Uh huh-- because where would the American public be without Bibi's opinion?
Blind deaf and dumb no doubt.
Marc Tracy explains:
Goldberg is as much serving as a conduit for sources (in this case, high-level Israeli sources) as piecing together his own analysis. You could argue that it is more useful to see Goldberg’s reporting as evidence that Israel’s leaders want us to think an attack is imminent than as evidence that an attack is actually imminent.
Wait, let's unpack that. If Goldberg writes what Israel leaders want you to think, the journalism is only as truthful as they are, which isn't saying very much-- about as truthful as a GOI spokesperson.
There's a name for people who write and say what government leaders want you to think, and it's called propagandizing. And governments have whole departments to disseminate messages to the foreign public.
Oh my, what would we do without Jeffrey Goldberg to bring us Netanyahu's perspective? The week before last he thought it was a bluff but now he's convinced Israeli national-security officials are "considering a pre- emptive strike in the near future". His analysis? He understands these swings are...vertigo inducing... (for us). Obama and Netanyahu have "accomplished something extraordinary together"...(sanctioning Iran), and of course we are all on the edge of our seats waiting for the next chapter.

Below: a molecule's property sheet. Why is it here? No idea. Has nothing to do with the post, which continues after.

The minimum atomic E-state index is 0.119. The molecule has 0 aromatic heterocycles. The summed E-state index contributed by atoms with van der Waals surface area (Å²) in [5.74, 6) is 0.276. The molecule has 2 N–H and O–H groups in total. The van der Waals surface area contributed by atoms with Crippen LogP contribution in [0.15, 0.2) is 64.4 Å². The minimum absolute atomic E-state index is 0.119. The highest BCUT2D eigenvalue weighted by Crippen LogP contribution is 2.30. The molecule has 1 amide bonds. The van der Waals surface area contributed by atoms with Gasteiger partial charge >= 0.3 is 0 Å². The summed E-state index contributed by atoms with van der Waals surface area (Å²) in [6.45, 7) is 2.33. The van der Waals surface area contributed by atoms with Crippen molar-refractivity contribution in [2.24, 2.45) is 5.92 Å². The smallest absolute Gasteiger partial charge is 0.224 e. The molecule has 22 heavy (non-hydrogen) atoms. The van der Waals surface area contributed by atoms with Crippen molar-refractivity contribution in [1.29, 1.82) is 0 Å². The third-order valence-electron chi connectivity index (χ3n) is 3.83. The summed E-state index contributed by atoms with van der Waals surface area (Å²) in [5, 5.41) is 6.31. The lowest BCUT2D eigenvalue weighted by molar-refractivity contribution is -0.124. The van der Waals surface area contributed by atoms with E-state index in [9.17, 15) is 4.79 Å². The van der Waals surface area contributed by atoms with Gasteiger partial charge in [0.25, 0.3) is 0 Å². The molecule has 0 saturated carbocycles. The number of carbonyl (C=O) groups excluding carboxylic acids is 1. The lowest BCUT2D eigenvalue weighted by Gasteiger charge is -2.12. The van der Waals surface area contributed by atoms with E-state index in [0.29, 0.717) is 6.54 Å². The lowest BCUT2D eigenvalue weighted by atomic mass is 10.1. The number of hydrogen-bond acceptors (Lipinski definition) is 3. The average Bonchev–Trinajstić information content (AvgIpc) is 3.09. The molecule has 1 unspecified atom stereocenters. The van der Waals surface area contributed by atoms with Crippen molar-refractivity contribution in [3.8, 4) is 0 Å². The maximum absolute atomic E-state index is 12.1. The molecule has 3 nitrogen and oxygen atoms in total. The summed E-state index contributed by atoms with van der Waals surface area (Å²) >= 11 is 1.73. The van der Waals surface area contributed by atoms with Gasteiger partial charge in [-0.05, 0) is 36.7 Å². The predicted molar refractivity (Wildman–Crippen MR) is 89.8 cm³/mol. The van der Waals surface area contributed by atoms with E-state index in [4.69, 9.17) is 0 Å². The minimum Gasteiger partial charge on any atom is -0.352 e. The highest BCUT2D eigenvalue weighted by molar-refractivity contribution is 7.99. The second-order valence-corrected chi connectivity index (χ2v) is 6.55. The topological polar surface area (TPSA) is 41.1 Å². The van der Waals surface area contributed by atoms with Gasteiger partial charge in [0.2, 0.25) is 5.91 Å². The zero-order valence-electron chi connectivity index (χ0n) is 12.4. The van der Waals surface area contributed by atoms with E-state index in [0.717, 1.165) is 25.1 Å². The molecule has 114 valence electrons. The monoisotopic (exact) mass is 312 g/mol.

Next week, I’ll discuss why, from Netanyahu’s perspective, a strike on Iran, even if only marginally successful, might be worth the risk -- and may be historically inevitable.
Now that's exciting-- not.
Sully asks the wrong question about settlements too (my bold):
Repeat after me what the Greater Israel Lobby and its acolytes will be chanting for the next few weeks:
Ignore. Peter. Beinart.
What would work to stop and reverse the settlements and forcibly remove the religious fanatics now upping the ante in a global religious war into which the US would inevitably be dragged? Nothing Israel or AIPAC is prepared to do, of course, as everyone who is aware of the profound "complexities" already knows. Even though Goldberg has argued that staying the current course could mean the end of the Jewish state, it's all far too complicated to tackle or undo now. Always later. Always too complex. Until - bingo - the occupation cannot be undone, and the only options for Israel are ethnic cleansing or an apartheid state. At which point we'll have another round of sighs, jibes and public hand-wringing. We may, in fact, already be there.